A Brief Utilitarian Defense of Suffering
Posted by Michael Dickens on December 10, 2010
The Greatest Happiness Principle states that happiness should be increased to the greatest extent possible while suffering should be decreased to the greatest extent possible. Paradoxically, this principle may be used to justify suffering.
It is a common cultural concept that a life without suffering is a life without meaning. This could naively be posited as a refutation of Utilitarianism (how could happiness be the greatest end if suffering is necessary?). A deeper look reveals that the very reason that a life without suffering is meaningless is because a life without suffering is a life without happiness. Without suffering as a reference point, happiness is impossible to identify. Suffering, even pointless suffering, heightens one’s appreciation for true happiness. Someone who truly never suffers has no appreciation for happiness. Thus, for the man who does not suffer, there is no such thing as happiness.
Furthermore, suffering is often a conduit to a greater sense of happiness. One must pass through suffering to achieve more potent happiness. Consider education (a rather mundane example). It is often unpleasant and boring, even painful (intellectually); but most people are willing to endure this for the sake of education’s benefits. An educated person is capable of much higher pleasures than an uneducated one. An uneducated person will never know the delight of scientific discovery; an illiterate will never read a profoundly moving book; those who do not know mathematics will never understand the beauty of an elegant theorem.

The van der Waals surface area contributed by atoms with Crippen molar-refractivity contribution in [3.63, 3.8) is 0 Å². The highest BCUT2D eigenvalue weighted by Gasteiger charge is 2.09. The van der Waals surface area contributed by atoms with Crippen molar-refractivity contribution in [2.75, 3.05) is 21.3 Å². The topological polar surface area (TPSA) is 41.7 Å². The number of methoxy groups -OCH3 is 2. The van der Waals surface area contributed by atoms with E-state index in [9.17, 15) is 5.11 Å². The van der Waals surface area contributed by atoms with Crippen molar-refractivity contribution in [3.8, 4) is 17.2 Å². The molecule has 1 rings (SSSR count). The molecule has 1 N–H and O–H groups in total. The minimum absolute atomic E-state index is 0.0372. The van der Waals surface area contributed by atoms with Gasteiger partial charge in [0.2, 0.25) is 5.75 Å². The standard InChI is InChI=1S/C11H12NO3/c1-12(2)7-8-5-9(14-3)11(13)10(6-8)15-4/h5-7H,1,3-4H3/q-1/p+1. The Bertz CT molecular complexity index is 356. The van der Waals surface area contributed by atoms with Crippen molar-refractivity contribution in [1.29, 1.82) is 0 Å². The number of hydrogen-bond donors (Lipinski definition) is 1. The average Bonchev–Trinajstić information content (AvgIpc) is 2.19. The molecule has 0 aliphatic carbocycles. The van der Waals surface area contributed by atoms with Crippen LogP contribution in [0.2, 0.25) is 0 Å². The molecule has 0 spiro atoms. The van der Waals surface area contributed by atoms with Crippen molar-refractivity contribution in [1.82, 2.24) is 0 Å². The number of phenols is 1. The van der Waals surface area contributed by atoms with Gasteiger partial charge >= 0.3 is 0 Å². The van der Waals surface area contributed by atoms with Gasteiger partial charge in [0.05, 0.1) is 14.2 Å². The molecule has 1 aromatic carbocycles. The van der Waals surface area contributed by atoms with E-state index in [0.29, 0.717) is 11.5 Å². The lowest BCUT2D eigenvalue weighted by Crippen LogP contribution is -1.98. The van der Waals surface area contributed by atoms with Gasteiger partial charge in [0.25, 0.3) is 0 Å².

For perhaps a more exciting example, consider the archetypal hero’s journey. The hero goes through a tremendous struggle and suffers greatly along the way. But in the end he becomes the most happy: he is capable of a much higher sense of pleasure, and he has a reference of true suffering through which to find true happiness.